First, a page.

It came into a perch only 15 -20 feet from where we were standing and at at times was on the ground picking up bees only a few feet in front of me. Fabulous views and also good lighting, a rare combination.

I am usually happy with one or two good shots out of say two hundred taken. Today the success rate was more like 50% with half the pictures still to process

A great session but nothing is perfect. When I left an hour later the numbers watching had increased to around fourteen and it was getting uncomfortable. I am a bird photographer and I want to get close and get the best possible pictures but it takes time and effort.

Wait for the bird to come to you, rather than chasing it around the site. If it approaches you and feeds around your feet, it feels safe and you will get good shots. If its moving away from you and you chase it, your chances of getting a good picture are reduced.

I have to admit, this bird was difficult to flush but the pattern of its feeding changed during the time I was there. When I arrived it was using one perch. It stayed there for about fifteen minutes and was feeding close to the people observing it. Pictures were easy to get. By the time I left it was covering a much wider area moving from perch to perch every couple of minutes with a small group always in pursuit.

Don't stress the bird. You can get good pictures without trying to stick your camera three feet from its face. Make sure it stays there for other people to see.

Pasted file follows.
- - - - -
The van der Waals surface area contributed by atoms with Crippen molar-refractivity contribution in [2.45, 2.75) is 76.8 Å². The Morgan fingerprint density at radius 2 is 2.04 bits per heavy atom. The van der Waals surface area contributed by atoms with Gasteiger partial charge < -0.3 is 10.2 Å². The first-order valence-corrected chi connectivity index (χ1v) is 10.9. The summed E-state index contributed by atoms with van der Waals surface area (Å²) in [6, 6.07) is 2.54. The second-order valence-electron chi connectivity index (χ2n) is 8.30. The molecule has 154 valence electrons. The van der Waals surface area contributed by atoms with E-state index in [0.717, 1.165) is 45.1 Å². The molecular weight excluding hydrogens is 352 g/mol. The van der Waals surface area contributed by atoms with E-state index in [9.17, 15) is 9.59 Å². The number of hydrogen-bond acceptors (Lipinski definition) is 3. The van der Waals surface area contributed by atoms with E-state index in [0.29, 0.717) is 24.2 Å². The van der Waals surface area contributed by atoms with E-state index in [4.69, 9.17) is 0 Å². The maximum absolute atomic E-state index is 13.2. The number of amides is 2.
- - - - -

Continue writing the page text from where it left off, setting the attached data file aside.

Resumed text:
Moan over. What a great bird.

A few more shots taken on a subsequent visit. I have never used so many pictures of a single bird before.

Tuesday, 13 September 2016

Red-necked Phalarope

Monday, we spent nearly five hours sitting in a hide at Titchfield Haven, waiting for a Semipalmated Sandpiper to turn up - it didn't. Which is probably just as well, as I am not sure that I would be able to tell it from Little Stint even at close range.

The drive home after missing a bird is always a bit depressing but we didn't let it get us down. This morning we were up early and over to Pagham North Wall hoping to find something unusual - we didn't and to make matters worse there were no reports of any good birds in the area. Running out of ideas we decided to go over to Thorney Island to have a look for the Red-necked Phalarope and I am pleased to say this time we were in luck.

The Phalarope has been there for  a few days now but has been distant for a lot of that time. Today it was just out of photographic range for most of the time but did make a couple of short forays into closer waters. It was then a case of trying to get a clear shot through or over the reeds and hoping that the light was reasonable.

We got a few record shots but it could have been better. If you are going to have a look at it, the late afternoon sun will give you the best lighting. For us, today, it was just too hot to stand around for a few hours waiting for things to improve.

To find the bird, park up at the triangle at (SU757049), cross the road and follow the footpath west to the beach. Turn left (south) and follow the seawall footpath for about 200 metres to the Little Deep (SU752048)

On Sunday we walked from Reculver out past Cold Harbour Lagoon. A short stop for pictures gave me the birds below.



Bar-tailed Godwit

Spotted Redshank


and this looks like another Little Stint - white braces on its back clearer in other shots

A couple of shots from Titchfield, taken whilst we were waiting for the Semipalmated Sandpiper that didn't show.


Common Snipe

And two from last week at Pagham North Wall

Curlew Sandpiper and six Dunlin

Low flying Buzzard

The hot weather seems to have caused the autumn migration to stall. Am I alone in looking forward to the cooler and more productive days to come.